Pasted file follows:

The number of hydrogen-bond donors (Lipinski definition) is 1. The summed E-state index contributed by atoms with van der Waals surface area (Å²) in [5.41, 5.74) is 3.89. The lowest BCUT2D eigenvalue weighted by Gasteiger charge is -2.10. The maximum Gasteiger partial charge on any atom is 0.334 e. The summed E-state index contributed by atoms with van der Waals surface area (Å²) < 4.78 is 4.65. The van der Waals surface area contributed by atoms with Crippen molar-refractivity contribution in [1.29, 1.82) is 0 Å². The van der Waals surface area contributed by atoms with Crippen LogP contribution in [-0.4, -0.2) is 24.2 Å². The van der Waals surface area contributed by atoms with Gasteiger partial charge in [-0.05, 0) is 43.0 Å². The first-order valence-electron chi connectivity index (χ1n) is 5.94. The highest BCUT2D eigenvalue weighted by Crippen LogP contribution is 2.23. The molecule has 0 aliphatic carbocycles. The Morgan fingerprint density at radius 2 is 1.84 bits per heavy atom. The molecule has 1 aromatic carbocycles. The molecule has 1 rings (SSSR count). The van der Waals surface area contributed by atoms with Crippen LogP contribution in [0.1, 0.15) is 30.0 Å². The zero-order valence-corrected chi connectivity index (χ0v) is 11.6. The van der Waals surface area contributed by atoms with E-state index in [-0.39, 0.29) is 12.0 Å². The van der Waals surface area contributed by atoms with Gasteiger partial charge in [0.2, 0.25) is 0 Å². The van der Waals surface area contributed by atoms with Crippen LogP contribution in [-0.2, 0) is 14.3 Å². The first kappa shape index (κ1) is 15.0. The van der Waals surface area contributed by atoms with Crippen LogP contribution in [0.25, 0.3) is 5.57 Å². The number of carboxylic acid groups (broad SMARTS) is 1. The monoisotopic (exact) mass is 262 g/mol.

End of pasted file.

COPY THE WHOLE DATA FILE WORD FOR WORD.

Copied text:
The number of hydrogen-bond donors (Lipinski definition) is 1. The summed E-state index contributed by atoms with van der Waals surface area (Å²) in [5.41, 5.74) is 3.89. The lowest BCUT2D eigenvalue weighted by Gasteiger charge is -2.10. The maximum Gasteiger partial charge on any atom is 0.334 e. The summed E-state index contributed by atoms with van der Waals surface area (Å²) < 4.78 is 4.65. The van der Waals surface area contributed by atoms with Crippen molar-refractivity contribution in [1.29, 1.82) is 0 Å². The van der Waals surface area contributed by atoms with Crippen LogP contribution in [-0.4, -0.2) is 24.2 Å². The van der Waals surface area contributed by atoms with Gasteiger partial charge in [-0.05, 0) is 43.0 Å². The first-order valence-electron chi connectivity index (χ1n) is 5.94. The highest BCUT2D eigenvalue weighted by Crippen LogP contribution is 2.23. The molecule has 0 aliphatic carbocycles. The Morgan fingerprint density at radius 2 is 1.84 bits per heavy atom. The molecule has 1 aromatic carbocycles. The molecule has 1 rings (SSSR count). The van der Waals surface area contributed by atoms with Crippen LogP contribution in [0.1, 0.15) is 30.0 Å². The zero-order valence-corrected chi connectivity index (χ0v) is 11.6. The van der Waals surface area contributed by atoms with E-state index in [-0.39, 0.29) is 12.0 Å². The van der Waals surface area contributed by atoms with Gasteiger partial charge in [0.2, 0.25) is 0 Å². The van der Waals surface area contributed by atoms with Crippen LogP contribution in [-0.2, 0) is 14.3 Å². The first kappa shape index (κ1) is 15.0. The van der Waals surface area contributed by atoms with Crippen LogP contribution in [0.25, 0.3) is 5.57 Å². The number of carboxylic acid groups (broad SMARTS) is 1. The monoisotopic (exact) mass is 262 g/mol.